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Yes. The little footswitch pedals that come standard with these boards work, but tend to travel around and become a distraction

 

Best to spend the $20-30 for something like the Yamaha FC-4

 

Thanks for the tip. I bought a Roland ep9 at a garage sale, and it has a sustain pedal that looks like a single one you would find on a piano. It tends to stay put. The one on my Yamaha dgx620 is more mobile, about the size of a pack and a half of cigarettes. Its weighted keys are more realistic.

 

Erok, another thing to check is if the keys are "waterfall" like an organ with smooth ends or piano-style with an overhang on the tips of the keys. I'm not really in one camp or another, as I don't play that much keys, but a waterfall board could indicate that the instrument is intended more for organ and synth use. Also, you mentioned 61 keys. Nothing wrong there, but true classical music might call for a bigger layout, either 76 or 88 keys.

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Also, the foot switches come in two varieties, depending on whether it's in the open or closed position relative to the keyboard. Some of them have a switch that allows you to change between the two. Not sure why there isn't an industry standard.

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I'd recommend a Casio Privia PX-160' date=' with the optional stand and optional pedal bar / board. All-in, around $585. I have one in my living room, and I really like it a lot. No extra amp required, nice action, good quality sounds - if you want a digital replacement / substitute for an acoustic piano, it's a very good choice IMO, and a great bargain for the quality level you're getting. IOW, it's not junk...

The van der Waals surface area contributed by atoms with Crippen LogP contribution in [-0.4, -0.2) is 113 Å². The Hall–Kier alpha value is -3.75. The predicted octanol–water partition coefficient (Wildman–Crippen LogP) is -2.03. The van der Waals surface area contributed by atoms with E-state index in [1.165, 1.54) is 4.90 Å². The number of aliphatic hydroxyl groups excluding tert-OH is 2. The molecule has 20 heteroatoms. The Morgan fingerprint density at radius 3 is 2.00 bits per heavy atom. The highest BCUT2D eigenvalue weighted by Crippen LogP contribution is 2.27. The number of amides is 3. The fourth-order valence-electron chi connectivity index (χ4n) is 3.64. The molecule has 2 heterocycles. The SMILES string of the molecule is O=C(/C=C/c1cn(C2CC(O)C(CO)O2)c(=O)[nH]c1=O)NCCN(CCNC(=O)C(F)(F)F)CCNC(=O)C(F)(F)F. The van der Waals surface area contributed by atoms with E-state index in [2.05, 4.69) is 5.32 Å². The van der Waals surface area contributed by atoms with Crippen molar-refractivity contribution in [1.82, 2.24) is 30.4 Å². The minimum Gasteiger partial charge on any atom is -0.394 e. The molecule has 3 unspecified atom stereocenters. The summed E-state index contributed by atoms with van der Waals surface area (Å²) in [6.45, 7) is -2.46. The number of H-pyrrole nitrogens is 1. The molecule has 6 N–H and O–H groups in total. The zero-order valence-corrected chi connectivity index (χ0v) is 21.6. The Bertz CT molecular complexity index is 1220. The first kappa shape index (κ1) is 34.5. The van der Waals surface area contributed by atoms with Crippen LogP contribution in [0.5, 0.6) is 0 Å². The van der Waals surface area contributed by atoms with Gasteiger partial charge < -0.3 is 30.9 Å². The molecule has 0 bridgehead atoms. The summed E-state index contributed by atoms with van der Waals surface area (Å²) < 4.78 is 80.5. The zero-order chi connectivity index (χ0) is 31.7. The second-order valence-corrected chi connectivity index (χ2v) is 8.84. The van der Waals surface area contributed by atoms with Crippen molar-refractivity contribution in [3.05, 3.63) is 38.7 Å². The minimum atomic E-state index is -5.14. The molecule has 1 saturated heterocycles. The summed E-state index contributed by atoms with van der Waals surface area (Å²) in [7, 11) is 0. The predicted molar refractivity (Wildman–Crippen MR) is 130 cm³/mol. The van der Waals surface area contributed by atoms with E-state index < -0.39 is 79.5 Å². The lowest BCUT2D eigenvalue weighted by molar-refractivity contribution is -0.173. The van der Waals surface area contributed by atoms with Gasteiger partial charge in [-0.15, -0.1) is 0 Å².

Edit: If you buy the stand and pedal bar as a bundle, you can save a few bucks more... Sweetwater sells the pair for $150... add $400 for the piano, and you're at around $550, all-in. If you get it locally instead of online, add tax on top of those prices.

 

https://www.sweetwater.com/store/det...-board-package

 

 

I think decent sounding built in speakers are an important consideration... the convenience of a simple setup - just switch it on and start playing.

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I think decent sounding built in speakers are an important consideration... the convenience of a simple setup - just switch it on and start playing.

 

This is one of things you pay for as the prices increase. On all the various Yamaha pianos, for example, I think they are all using pretty much the same very, very good sample set (until you get up into the REALLY pricey stuff). It’s the built-in speakers and how they built into the cabinet that are the major difference in sound quality.

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I've found sustain is very critical to learning classical music on an electric. Reasons are the the reduced acoustic volume and slower tempi. Some very well sampled keyboards have too punchy a sound and will not provide the rich harmonic/voice leading events vital to classical.

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Posted (edited)

 

 

 

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Edited by nedezero1
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A MIDI controller. There are programs that help you follow along and help teach you, plus it`s an invaluable songwriter piece, don`t care if it`s great or not. As long as the keys are decently velocity stepped you`re good. You`re not going to be playing a grand piano anytime soon so IMO 61 keys, velocity sensitive, preferably USB MIDI or you`re going to need something like a M Audio USB UNO, That`s it.